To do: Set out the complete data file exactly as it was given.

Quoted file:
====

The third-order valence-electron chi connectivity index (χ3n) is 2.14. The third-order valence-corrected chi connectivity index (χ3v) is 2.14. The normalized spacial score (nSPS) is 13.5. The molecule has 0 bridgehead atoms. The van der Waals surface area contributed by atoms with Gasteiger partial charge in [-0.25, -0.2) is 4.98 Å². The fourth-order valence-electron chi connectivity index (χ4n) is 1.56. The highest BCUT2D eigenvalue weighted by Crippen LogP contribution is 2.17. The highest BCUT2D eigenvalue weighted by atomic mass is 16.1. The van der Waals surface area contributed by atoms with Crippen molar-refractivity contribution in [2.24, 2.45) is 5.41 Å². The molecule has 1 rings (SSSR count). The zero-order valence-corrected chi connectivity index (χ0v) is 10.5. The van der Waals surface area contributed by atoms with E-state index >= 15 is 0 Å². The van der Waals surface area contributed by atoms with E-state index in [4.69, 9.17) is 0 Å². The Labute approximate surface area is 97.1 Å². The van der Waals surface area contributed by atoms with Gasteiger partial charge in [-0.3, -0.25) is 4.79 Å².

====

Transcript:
The third-order valence-electron chi connectivity index (χ3n) is 2.14. The third-order valence-corrected chi connectivity index (χ3v) is 2.14. The normalized spacial score (nSPS) is 13.5. The molecule has 0 bridgehead atoms. The van der Waals surface area contributed by atoms with Gasteiger partial charge in [-0.25, -0.2) is 4.98 Å². The fourth-order valence-electron chi connectivity index (χ4n) is 1.56. The highest BCUT2D eigenvalue weighted by Crippen LogP contribution is 2.17. The highest BCUT2D eigenvalue weighted by atomic mass is 16.1. The van der Waals surface area contributed by atoms with Crippen molar-refractivity contribution in [2.24, 2.45) is 5.41 Å². The molecule has 1 rings (SSSR count). The zero-order valence-corrected chi connectivity index (χ0v) is 10.5. The van der Waals surface area contributed by atoms with E-state index >= 15 is 0 Å². The van der Waals surface area contributed by atoms with E-state index in [4.69, 9.17) is 0 Å². The Labute approximate surface area is 97.1 Å². The van der Waals surface area contributed by atoms with Gasteiger partial charge in [-0.3, -0.25) is 4.79 Å².